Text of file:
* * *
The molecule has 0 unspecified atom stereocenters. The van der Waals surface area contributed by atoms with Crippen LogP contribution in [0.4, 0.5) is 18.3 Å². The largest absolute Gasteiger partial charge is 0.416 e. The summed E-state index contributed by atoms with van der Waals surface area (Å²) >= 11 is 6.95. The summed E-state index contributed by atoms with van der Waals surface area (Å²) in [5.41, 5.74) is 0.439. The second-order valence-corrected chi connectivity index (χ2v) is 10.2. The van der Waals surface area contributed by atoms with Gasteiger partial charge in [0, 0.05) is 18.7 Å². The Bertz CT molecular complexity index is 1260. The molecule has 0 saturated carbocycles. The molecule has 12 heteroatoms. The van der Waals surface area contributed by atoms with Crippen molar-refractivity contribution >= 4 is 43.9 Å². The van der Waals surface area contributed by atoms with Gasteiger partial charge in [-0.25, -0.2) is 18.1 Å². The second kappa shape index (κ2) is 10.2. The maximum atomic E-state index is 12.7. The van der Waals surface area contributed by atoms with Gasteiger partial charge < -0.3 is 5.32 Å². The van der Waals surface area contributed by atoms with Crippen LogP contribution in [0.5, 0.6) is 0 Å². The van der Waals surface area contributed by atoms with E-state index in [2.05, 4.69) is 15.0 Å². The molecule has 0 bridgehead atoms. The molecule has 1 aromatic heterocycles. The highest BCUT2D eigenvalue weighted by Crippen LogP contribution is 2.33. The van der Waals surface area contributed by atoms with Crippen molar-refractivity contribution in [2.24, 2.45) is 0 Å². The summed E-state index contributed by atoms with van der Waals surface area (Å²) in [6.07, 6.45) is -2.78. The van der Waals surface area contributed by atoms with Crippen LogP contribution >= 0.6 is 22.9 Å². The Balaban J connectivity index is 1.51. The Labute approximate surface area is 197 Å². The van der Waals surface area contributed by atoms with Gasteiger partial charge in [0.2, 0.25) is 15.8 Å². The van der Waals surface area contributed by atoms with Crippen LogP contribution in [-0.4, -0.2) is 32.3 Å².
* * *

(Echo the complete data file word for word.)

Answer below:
The molecule has 0 unspecified atom stereocenters. The van der Waals surface area contributed by atoms with Crippen LogP contribution in [0.4, 0.5) is 18.3 Å². The largest absolute Gasteiger partial charge is 0.416 e. The summed E-state index contributed by atoms with van der Waals surface area (Å²) >= 11 is 6.95. The summed E-state index contributed by atoms with van der Waals surface area (Å²) in [5.41, 5.74) is 0.439. The second-order valence-corrected chi connectivity index (χ2v) is 10.2. The van der Waals surface area contributed by atoms with Gasteiger partial charge in [0, 0.05) is 18.7 Å². The Bertz CT molecular complexity index is 1260. The molecule has 0 saturated carbocycles. The molecule has 12 heteroatoms. The van der Waals surface area contributed by atoms with Crippen molar-refractivity contribution >= 4 is 43.9 Å². The van der Waals surface area contributed by atoms with Gasteiger partial charge in [-0.25, -0.2) is 18.1 Å². The second kappa shape index (κ2) is 10.2. The maximum atomic E-state index is 12.7. The van der Waals surface area contributed by atoms with Gasteiger partial charge < -0.3 is 5.32 Å². The van der Waals surface area contributed by atoms with Crippen LogP contribution in [0.5, 0.6) is 0 Å². The van der Waals surface area contributed by atoms with E-state index in [2.05, 4.69) is 15.0 Å². The molecule has 0 bridgehead atoms. The molecule has 1 aromatic heterocycles. The highest BCUT2D eigenvalue weighted by Crippen LogP contribution is 2.33. The van der Waals surface area contributed by atoms with Crippen molar-refractivity contribution in [2.24, 2.45) is 0 Å². The summed E-state index contributed by atoms with van der Waals surface area (Å²) in [6.07, 6.45) is -2.78. The van der Waals surface area contributed by atoms with Crippen LogP contribution >= 0.6 is 22.9 Å². The Balaban J connectivity index is 1.51. The Labute approximate surface area is 197 Å². The van der Waals surface area contributed by atoms with Gasteiger partial charge in [0.2, 0.25) is 15.8 Å². The van der Waals surface area contributed by atoms with Crippen LogP contribution in [-0.4, -0.2) is 32.3 Å².